A Novel Strategy for Depositing Dense Self-fluxing Alloy Coatings with Sufficiently Bonded Splats by One-Step Atmospheric Plasma Spraying
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Self-fluxing alloy coatings are usually utilized by spray fusing two-step process for fully dense microstructure and metallurgical bonding to the substrate. The fusing process brings out limitations for coating applications due to the need of high-temperature fusing. In this study, it is found for the first time that metallurgical bonding between NiCrBSi splats can be achieved by deposition of super-hot droplets created by plasma spraying. Thus, a sufficiently dense NiCrBSi coating can be prepared by one-step plasma spraying. NiCrBSi powders with a size range of 30-50 μm were used as typical material for plasma spraying. The particle temperatures were measured by a DPV-2000 thermal spray in-flight particle diagnostic system. The microstructure of coatings was characterized using scanning electron microscopy. Results show that particles can be heated to a significantly high temperature over 2400 °C by the optimal design of the nozzle internal structure, and the plasma-sprayed NiCrBSi coatings are almost fully dense with effective metallurgical interparticle bonding. Based on the numerical simulation result of the interfacial temperature evolution between spreading splat and NiCrBSi substrate, a self-fusing mechanism is proposed for plasma spraying of NiCrBSi. Furthermore, the coating prepared by one-step plasma spraying reveals superior abrasive wear resistance and corrosion resistance as compared with the flame spray and fusing counterpart. It is clearly demonstrated that the new approach to deposit highly dense coatings directly by plasma spraying with self-fusing effect could greatly expand the applications of fluxing alloy coating materials.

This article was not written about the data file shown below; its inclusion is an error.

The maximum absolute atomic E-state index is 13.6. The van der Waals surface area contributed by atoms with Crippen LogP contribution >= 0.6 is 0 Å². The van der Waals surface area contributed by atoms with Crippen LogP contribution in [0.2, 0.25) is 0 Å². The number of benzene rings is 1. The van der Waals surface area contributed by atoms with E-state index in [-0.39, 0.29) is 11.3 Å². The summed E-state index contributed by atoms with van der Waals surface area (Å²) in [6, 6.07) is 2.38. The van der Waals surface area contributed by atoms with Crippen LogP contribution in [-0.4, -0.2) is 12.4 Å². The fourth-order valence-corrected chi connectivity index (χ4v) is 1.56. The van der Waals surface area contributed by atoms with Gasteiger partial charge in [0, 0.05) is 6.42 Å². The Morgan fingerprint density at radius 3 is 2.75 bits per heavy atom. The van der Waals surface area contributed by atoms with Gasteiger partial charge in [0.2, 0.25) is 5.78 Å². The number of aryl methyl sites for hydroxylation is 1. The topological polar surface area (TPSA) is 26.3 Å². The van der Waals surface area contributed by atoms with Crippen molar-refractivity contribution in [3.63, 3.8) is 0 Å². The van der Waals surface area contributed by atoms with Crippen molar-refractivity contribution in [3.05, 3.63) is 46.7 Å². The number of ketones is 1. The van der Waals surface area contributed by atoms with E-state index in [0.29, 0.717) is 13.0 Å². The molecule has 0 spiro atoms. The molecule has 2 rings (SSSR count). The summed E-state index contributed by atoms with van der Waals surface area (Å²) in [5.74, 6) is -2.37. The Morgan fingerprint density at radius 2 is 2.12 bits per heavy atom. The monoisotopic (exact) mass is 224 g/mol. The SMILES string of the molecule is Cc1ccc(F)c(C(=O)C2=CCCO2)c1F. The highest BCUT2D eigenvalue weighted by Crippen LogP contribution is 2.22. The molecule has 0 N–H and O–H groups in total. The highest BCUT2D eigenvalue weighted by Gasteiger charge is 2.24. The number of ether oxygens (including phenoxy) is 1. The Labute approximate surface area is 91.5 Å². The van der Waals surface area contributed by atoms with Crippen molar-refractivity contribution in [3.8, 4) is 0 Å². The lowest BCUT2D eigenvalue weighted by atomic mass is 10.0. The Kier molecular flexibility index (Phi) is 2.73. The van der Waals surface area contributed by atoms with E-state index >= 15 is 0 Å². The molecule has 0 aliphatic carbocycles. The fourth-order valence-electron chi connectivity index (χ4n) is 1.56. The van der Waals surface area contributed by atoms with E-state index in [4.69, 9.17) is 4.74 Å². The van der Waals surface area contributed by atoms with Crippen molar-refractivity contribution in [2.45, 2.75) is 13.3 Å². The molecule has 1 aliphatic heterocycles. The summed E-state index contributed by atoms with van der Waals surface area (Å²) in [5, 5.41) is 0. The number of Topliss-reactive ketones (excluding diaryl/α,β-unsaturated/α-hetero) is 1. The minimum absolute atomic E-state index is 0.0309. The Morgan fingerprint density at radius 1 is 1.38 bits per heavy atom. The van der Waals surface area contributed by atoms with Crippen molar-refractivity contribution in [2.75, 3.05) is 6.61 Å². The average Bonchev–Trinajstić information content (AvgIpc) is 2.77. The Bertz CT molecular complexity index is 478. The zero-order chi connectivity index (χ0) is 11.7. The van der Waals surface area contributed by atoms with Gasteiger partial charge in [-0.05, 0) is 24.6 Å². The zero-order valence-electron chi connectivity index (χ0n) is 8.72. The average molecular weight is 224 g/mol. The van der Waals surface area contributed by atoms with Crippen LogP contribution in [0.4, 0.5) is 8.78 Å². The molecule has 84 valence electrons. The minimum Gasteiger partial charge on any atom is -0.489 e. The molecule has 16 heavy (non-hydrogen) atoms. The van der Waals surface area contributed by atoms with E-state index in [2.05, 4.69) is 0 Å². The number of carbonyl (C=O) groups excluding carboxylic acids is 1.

Keywordsinterfacial melting metallurgical bonding plasma spraying self-flux alloy coating spray fusing super-hot droplet
The present project is financially supported by National Natural Science Foundations (Grant Nos. U1837201, 51474171).
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